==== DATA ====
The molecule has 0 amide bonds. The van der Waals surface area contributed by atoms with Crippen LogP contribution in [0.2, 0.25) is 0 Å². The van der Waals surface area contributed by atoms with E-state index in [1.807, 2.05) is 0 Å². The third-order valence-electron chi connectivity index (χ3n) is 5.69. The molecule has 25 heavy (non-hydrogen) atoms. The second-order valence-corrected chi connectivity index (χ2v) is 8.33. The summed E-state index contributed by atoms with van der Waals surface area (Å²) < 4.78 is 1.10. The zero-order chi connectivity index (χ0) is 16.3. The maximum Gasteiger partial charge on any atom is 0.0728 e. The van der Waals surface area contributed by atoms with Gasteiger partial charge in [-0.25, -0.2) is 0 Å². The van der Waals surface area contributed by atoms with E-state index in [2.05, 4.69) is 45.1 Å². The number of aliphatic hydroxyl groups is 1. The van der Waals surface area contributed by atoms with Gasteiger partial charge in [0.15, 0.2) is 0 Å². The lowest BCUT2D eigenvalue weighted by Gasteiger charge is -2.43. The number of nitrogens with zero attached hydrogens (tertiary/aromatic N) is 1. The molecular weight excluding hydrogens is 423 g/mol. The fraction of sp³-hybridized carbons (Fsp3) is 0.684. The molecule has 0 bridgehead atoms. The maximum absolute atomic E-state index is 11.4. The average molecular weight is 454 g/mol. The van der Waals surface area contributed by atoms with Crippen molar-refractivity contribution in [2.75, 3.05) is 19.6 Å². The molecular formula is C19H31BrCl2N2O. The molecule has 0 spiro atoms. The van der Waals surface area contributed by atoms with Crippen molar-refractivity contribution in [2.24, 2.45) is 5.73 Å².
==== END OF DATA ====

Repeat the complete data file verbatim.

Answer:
The molecule has 0 amide bonds. The van der Waals surface area contributed by atoms with Crippen LogP contribution in [0.2, 0.25) is 0 Å². The van der Waals surface area contributed by atoms with E-state index in [1.807, 2.05) is 0 Å². The third-order valence-electron chi connectivity index (χ3n) is 5.69. The molecule has 25 heavy (non-hydrogen) atoms. The second-order valence-corrected chi connectivity index (χ2v) is 8.33. The summed E-state index contributed by atoms with van der Waals surface area (Å²) < 4.78 is 1.10. The zero-order chi connectivity index (χ0) is 16.3. The maximum Gasteiger partial charge on any atom is 0.0728 e. The van der Waals surface area contributed by atoms with Gasteiger partial charge in [-0.25, -0.2) is 0 Å². The van der Waals surface area contributed by atoms with E-state index in [2.05, 4.69) is 45.1 Å². The number of aliphatic hydroxyl groups is 1. The van der Waals surface area contributed by atoms with Gasteiger partial charge in [0.15, 0.2) is 0 Å². The lowest BCUT2D eigenvalue weighted by Gasteiger charge is -2.43. The number of nitrogens with zero attached hydrogens (tertiary/aromatic N) is 1. The molecular weight excluding hydrogens is 423 g/mol. The fraction of sp³-hybridized carbons (Fsp3) is 0.684. The molecule has 0 bridgehead atoms. The maximum absolute atomic E-state index is 11.4. The average molecular weight is 454 g/mol. The van der Waals surface area contributed by atoms with Crippen molar-refractivity contribution in [2.75, 3.05) is 19.6 Å². The molecular formula is C19H31BrCl2N2O. The molecule has 0 spiro atoms. The van der Waals surface area contributed by atoms with Crippen molar-refractivity contribution in [2.24, 2.45) is 5.73 Å².